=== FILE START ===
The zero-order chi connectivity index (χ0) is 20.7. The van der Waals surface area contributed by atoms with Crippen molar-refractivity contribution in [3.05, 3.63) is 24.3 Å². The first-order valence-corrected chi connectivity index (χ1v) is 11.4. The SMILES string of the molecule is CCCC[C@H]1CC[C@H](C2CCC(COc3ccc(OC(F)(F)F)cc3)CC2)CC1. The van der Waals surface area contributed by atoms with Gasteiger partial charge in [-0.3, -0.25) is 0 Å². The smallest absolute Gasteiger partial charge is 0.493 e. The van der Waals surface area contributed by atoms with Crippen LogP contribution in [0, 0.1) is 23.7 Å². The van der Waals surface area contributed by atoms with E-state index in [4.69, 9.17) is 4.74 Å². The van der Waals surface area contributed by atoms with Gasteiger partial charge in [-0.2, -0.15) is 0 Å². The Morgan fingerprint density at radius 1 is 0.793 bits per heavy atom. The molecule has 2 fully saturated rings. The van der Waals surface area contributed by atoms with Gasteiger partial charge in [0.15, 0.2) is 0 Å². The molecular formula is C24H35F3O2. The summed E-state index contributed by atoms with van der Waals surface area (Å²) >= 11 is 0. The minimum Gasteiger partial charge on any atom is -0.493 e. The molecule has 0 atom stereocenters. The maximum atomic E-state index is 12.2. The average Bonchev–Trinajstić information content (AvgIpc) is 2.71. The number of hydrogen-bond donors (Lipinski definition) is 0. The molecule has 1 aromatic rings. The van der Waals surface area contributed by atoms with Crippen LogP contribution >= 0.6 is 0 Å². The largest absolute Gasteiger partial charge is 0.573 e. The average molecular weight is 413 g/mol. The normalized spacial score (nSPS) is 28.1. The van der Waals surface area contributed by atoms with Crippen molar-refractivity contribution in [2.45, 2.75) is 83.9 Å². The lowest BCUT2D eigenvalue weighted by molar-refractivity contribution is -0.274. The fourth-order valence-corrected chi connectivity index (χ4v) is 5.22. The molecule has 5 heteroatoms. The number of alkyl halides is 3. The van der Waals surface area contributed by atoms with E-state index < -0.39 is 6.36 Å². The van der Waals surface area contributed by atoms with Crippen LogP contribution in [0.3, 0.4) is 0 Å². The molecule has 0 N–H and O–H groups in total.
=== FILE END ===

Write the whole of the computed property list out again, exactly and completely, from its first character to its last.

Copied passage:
The zero-order chi connectivity index (χ0) is 20.7. The van der Waals surface area contributed by atoms with Crippen molar-refractivity contribution in [3.05, 3.63) is 24.3 Å². The first-order valence-corrected chi connectivity index (χ1v) is 11.4. The SMILES string of the molecule is CCCC[C@H]1CC[C@H](C2CCC(COc3ccc(OC(F)(F)F)cc3)CC2)CC1. The van der Waals surface area contributed by atoms with Gasteiger partial charge in [-0.3, -0.25) is 0 Å². The smallest absolute Gasteiger partial charge is 0.493 e. The van der Waals surface area contributed by atoms with Crippen LogP contribution in [0, 0.1) is 23.7 Å². The van der Waals surface area contributed by atoms with E-state index in [4.69, 9.17) is 4.74 Å². The van der Waals surface area contributed by atoms with Gasteiger partial charge in [-0.2, -0.15) is 0 Å². The Morgan fingerprint density at radius 1 is 0.793 bits per heavy atom. The molecule has 2 fully saturated rings. The van der Waals surface area contributed by atoms with Gasteiger partial charge in [0.15, 0.2) is 0 Å². The molecular formula is C24H35F3O2. The summed E-state index contributed by atoms with van der Waals surface area (Å²) >= 11 is 0. The minimum Gasteiger partial charge on any atom is -0.493 e. The molecule has 0 atom stereocenters. The maximum atomic E-state index is 12.2. The average Bonchev–Trinajstić information content (AvgIpc) is 2.71. The number of hydrogen-bond donors (Lipinski definition) is 0. The molecule has 1 aromatic rings. The van der Waals surface area contributed by atoms with Crippen LogP contribution >= 0.6 is 0 Å². The largest absolute Gasteiger partial charge is 0.573 e. The average molecular weight is 413 g/mol. The normalized spacial score (nSPS) is 28.1. The van der Waals surface area contributed by atoms with Crippen molar-refractivity contribution in [2.45, 2.75) is 83.9 Å². The lowest BCUT2D eigenvalue weighted by molar-refractivity contribution is -0.274. The fourth-order valence-corrected chi connectivity index (χ4v) is 5.22. The molecule has 5 heteroatoms. The number of alkyl halides is 3. The van der Waals surface area contributed by atoms with E-state index < -0.39 is 6.36 Å². The van der Waals surface area contributed by atoms with Crippen LogP contribution in [0.3, 0.4) is 0 Å². The molecule has 0 N–H and O–H groups in total.